On the other hand you may feel you want to pursue a career based on something you feel passionate about. This can be a great starting point for someone trying to choose their degree, but for this choice there are also things to consider:

  • Will I be passionate about this subject in the future?
  • Am I willing to accept a lower salary in pursuit of my passion?
  • What is the job market like in this area? Will it be difficult to find work?

When we choose our degree we are still young and inexperienced. As students learn and grow at university their opinions can change, and the things they felt passionate about when they started university may not align with their opinions when they finish. If you do feel passionate about something it can be one of the best ways of deciding what to study, just try to bear in mind what the costs of pursuing that particular subject will be.  

Am I choosing a degree based on pressure, prestige, or lifestyle?

For some families it can be very important that their son or daughter choose a degree based upon the reputation of that career. Your parents might want you to become a doctor or a lawyer because they believe these jobs are well respected, but there are plenty of people who chose to study medicine or law only to decide upon graduation that they are not suited to that kind of work.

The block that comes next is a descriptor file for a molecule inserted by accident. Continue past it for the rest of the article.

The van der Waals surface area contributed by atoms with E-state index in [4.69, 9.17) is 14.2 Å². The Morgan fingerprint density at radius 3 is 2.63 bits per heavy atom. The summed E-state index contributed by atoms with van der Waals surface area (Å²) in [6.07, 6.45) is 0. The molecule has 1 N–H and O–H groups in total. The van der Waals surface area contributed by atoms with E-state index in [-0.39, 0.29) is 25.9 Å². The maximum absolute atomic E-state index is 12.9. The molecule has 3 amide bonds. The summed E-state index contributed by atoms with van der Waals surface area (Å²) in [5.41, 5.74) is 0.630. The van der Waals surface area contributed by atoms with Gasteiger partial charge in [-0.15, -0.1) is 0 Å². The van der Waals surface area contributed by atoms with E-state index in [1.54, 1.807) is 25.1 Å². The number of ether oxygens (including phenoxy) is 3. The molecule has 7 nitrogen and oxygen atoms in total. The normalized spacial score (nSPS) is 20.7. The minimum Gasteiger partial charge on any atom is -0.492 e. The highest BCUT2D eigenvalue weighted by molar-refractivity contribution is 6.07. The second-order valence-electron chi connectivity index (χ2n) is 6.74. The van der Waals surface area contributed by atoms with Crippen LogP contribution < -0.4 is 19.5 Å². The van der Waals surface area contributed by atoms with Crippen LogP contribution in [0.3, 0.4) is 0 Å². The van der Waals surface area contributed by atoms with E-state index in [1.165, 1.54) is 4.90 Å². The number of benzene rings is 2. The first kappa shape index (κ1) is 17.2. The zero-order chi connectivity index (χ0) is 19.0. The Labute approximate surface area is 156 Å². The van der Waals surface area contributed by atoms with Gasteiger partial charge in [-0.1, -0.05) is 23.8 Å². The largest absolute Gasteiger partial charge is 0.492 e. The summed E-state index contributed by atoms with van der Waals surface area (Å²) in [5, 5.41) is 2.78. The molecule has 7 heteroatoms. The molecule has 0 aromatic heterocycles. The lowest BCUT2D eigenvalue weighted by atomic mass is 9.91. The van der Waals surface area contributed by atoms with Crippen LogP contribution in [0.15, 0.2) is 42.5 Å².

When choosing what to study you might want to think about those things that are influencing your decision:

  • Am I choosing a career because it’s glamorous?
  • Am I choosing a career based on pressure from my family?
  • I like the idea of being a doctor/lawyer/research scientist, but is the work and lifestyle right for me?

One thing both doctors and lawyers have in common is that juniors in those professions often work very long hours. If you find you are uncertain about choosing a career, do some research into what the lifestyle of that job is really like. Ask around to see if you already know someone in that occupation, then ask them what their job is like and determine if it’s right for you.  

Identify your interests and abilities